Abortion Foes Eye Jackson Clinic

The Rev. Rusty Lee Thomas of Waco, Texas, is one of about 30 abortion protesters spending the week in Jackson.

The Rev. Rusty Lee Thomas of Waco, Texas, is one of about 30 abortion protesters spending the week in Jackson. Photo by Trip Burns.

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Protesters outside Jackson Women's Health Organization

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A protester's van outside Jackson Women's Health Organization

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Protester Chet Gallagher outside the Jackson Women's Health Organization

"Sir, did you know they are killing babies right there?" asked a young blond woman as a Jackson Free Press reporter approached the Jackson Women's Health Organization in Fondren.

Anti-abortion activists from six states are occupying each of the four corners at State Street and Fondren Place as part of a nationwide campaign known as States of Refuge.

Dueling sound systems--an anti-abortion protester preaching from the Bible and a clinic security guard blaring police siren noises--annoyed local business owners and resulted in a visit from two Jackson police officers who stood by to keep the peace.

The Mississippi campaign is especially important for the anti-abortion movement, said organizer Chet Gallagher of Nevada.

"This one has the opportunity to close before the 40th anniversary of Roe v. Wade," said Gallagher, who wore a black leather jacket and black baseball cap with the word "Jesus" in red lettering.

Earlier this year, Mississippi lawmakers passed a law requiring doctors at abortion clinics to be certified OB/GYNs and have admitting privileges at a local hospital. The new law is an additional regulatory layer that could shutter JWHO, the only abortion clinic in the state, whose doctors come from outside Mississippi to perform abortions.

A federal judge put full implementation of the law on hold to give the clinic time to comply, but if none of the hospitals where JWHO applied for admitting privileges accepts the clinic's application, Mississippi could become the only state where women would not have access to abortion, a right guaranteed by a 1973 U.S. Supreme Court decision.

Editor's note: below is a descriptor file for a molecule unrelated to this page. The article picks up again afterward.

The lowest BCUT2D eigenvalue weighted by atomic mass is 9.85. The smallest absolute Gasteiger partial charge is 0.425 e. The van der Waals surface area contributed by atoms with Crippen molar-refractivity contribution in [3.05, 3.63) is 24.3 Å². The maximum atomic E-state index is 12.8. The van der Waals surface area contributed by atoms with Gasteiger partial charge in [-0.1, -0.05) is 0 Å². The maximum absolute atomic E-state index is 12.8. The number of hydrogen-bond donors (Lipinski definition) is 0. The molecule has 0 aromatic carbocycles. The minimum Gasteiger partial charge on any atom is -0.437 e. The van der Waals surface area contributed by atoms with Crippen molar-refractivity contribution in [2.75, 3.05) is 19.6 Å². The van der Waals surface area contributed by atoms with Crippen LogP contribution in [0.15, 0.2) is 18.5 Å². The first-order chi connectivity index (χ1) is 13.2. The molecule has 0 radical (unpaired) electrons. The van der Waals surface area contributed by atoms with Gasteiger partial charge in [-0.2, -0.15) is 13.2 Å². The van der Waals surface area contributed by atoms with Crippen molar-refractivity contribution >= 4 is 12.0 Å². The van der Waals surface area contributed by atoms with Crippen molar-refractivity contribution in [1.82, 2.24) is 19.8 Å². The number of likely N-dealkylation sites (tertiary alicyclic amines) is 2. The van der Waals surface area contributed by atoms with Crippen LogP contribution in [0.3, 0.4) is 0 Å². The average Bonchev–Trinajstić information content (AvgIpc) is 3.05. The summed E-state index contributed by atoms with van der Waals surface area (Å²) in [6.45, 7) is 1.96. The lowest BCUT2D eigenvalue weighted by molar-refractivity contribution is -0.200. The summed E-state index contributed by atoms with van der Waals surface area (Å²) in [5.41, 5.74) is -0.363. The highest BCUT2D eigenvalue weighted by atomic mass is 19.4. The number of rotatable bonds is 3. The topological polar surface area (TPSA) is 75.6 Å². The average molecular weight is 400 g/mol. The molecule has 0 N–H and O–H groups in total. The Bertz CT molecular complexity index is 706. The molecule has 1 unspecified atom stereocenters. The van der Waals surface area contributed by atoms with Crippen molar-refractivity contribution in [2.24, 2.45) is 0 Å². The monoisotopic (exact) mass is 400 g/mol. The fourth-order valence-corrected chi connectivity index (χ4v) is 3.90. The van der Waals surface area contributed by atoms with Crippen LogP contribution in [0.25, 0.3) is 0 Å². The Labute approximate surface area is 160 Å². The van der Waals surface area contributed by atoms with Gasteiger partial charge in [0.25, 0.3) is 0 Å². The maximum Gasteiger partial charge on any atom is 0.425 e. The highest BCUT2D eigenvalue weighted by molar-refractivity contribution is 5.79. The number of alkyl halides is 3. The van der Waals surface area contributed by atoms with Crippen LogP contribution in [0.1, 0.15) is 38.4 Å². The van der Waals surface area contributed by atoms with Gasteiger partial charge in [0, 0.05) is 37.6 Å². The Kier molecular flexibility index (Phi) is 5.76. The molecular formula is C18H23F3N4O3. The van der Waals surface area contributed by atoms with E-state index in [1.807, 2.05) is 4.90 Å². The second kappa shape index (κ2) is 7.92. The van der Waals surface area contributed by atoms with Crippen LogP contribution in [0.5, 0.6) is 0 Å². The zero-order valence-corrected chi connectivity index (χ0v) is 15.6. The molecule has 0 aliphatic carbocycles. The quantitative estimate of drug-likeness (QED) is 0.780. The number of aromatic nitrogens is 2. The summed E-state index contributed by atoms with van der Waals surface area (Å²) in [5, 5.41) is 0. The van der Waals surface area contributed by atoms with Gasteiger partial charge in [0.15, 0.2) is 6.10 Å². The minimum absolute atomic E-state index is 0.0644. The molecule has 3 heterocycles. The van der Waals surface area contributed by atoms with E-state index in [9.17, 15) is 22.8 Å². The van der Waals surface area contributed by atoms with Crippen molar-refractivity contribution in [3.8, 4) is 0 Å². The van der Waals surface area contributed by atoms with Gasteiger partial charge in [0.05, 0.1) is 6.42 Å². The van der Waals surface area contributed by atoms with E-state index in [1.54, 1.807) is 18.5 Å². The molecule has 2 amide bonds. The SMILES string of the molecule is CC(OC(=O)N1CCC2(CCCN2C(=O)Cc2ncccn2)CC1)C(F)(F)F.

The Rev. Rusty Lee Thomas believes the Declaration of Independence, which guarantees Americans the "right to life, liberty and the pursuit of happiness," supersedes the court's ruling because the word life appears first.

"Without life there is no liberty," said Thomas, a native of Waco, Texas.

The States of Refuge campaign, which is part of the anti-abortion network Operation Rescue/Operation Save America, began the day after Election Day, Nov. 7, and continues through Sunday, Nov. 11.

Comments

brjohn9 1 year, 9 months ago

Um, the Declaration of Independence is not even a law, so it can't "supersede" a court ruling. But thanks for playing, Rev. Thomas.

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donnaladd 1 year, 9 months ago

Protesters also told R.L. that Obamacare mandates abortion. facepalm

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brjohn9 1 year, 9 months ago

I had more than one person tell me during the election that Obamacare pays for partial-birth abortions through the ninth month of pregnancy. They found it hard to accept that a) Obamacare does not pay for abortion at all, b) partial-birth abortion is illegal, c) all abortion is illegal in the ninth month unless it is necessary to save the mother's life.

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donnaladd 1 year, 9 months ago

That's just ignorant. Some people will believe and spread anything--without bothering to check it out. Sad.

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multiculturegirl 1 year, 9 months ago

aww guys there are easier ways to get ladies to pay attention to you than to be obsessed with our lady parts its just damn creepy.

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donnaladd 1 year, 9 months ago

Reports this morning that they are outside Jackson Prep. They strike me as the "God Hates Fags" equivalent: going for shock value. And they must be desperate since the election Tuesday so they'll do anything for attention. I'm not sure how targeting kids outside schools will help their cause, however. Seems dumb.

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